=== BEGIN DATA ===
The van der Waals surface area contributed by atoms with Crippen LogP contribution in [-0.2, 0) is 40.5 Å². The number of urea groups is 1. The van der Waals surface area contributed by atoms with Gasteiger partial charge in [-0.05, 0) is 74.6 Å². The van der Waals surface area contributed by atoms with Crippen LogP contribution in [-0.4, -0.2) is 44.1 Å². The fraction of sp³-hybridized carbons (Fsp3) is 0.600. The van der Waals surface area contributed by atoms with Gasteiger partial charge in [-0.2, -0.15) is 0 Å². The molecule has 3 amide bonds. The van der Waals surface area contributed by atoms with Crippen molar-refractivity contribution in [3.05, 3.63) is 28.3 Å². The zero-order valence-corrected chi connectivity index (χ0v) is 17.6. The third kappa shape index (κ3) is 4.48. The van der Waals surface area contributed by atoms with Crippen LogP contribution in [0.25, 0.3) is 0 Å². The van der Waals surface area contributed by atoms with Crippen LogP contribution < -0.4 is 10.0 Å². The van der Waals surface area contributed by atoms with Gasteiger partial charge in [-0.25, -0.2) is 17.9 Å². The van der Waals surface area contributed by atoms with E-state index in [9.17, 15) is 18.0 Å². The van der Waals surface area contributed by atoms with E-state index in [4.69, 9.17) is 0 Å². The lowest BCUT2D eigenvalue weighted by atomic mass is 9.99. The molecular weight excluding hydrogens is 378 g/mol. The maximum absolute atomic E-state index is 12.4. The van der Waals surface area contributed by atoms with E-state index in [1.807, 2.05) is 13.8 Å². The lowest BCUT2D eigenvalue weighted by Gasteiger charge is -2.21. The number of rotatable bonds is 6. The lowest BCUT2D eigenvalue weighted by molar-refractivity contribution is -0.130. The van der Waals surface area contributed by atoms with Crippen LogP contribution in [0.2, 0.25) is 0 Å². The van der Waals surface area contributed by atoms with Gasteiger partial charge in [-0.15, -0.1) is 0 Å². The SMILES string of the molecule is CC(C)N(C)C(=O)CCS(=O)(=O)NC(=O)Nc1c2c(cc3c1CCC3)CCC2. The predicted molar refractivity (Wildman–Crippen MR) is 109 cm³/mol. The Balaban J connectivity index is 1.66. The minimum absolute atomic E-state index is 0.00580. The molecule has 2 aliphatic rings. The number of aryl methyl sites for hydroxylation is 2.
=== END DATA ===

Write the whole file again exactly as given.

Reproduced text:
The van der Waals surface area contributed by atoms with Crippen LogP contribution in [-0.2, 0) is 40.5 Å². The number of urea groups is 1. The van der Waals surface area contributed by atoms with Gasteiger partial charge in [-0.05, 0) is 74.6 Å². The van der Waals surface area contributed by atoms with Crippen LogP contribution in [-0.4, -0.2) is 44.1 Å². The fraction of sp³-hybridized carbons (Fsp3) is 0.600. The van der Waals surface area contributed by atoms with Gasteiger partial charge in [-0.2, -0.15) is 0 Å². The molecule has 3 amide bonds. The van der Waals surface area contributed by atoms with Crippen molar-refractivity contribution in [3.05, 3.63) is 28.3 Å². The zero-order valence-corrected chi connectivity index (χ0v) is 17.6. The third kappa shape index (κ3) is 4.48. The van der Waals surface area contributed by atoms with Crippen LogP contribution in [0.25, 0.3) is 0 Å². The van der Waals surface area contributed by atoms with Crippen LogP contribution < -0.4 is 10.0 Å². The van der Waals surface area contributed by atoms with Gasteiger partial charge in [-0.25, -0.2) is 17.9 Å². The van der Waals surface area contributed by atoms with E-state index in [9.17, 15) is 18.0 Å². The van der Waals surface area contributed by atoms with E-state index in [4.69, 9.17) is 0 Å². The lowest BCUT2D eigenvalue weighted by atomic mass is 9.99. The molecular weight excluding hydrogens is 378 g/mol. The maximum absolute atomic E-state index is 12.4. The van der Waals surface area contributed by atoms with E-state index in [1.807, 2.05) is 13.8 Å². The lowest BCUT2D eigenvalue weighted by Gasteiger charge is -2.21. The number of rotatable bonds is 6. The lowest BCUT2D eigenvalue weighted by molar-refractivity contribution is -0.130. The van der Waals surface area contributed by atoms with Crippen LogP contribution in [0.2, 0.25) is 0 Å². The van der Waals surface area contributed by atoms with Gasteiger partial charge in [-0.15, -0.1) is 0 Å². The SMILES string of the molecule is CC(C)N(C)C(=O)CCS(=O)(=O)NC(=O)Nc1c2c(cc3c1CCC3)CCC2. The predicted molar refractivity (Wildman–Crippen MR) is 109 cm³/mol. The Balaban J connectivity index is 1.66. The minimum absolute atomic E-state index is 0.00580. The molecule has 2 aliphatic rings. The number of aryl methyl sites for hydroxylation is 2.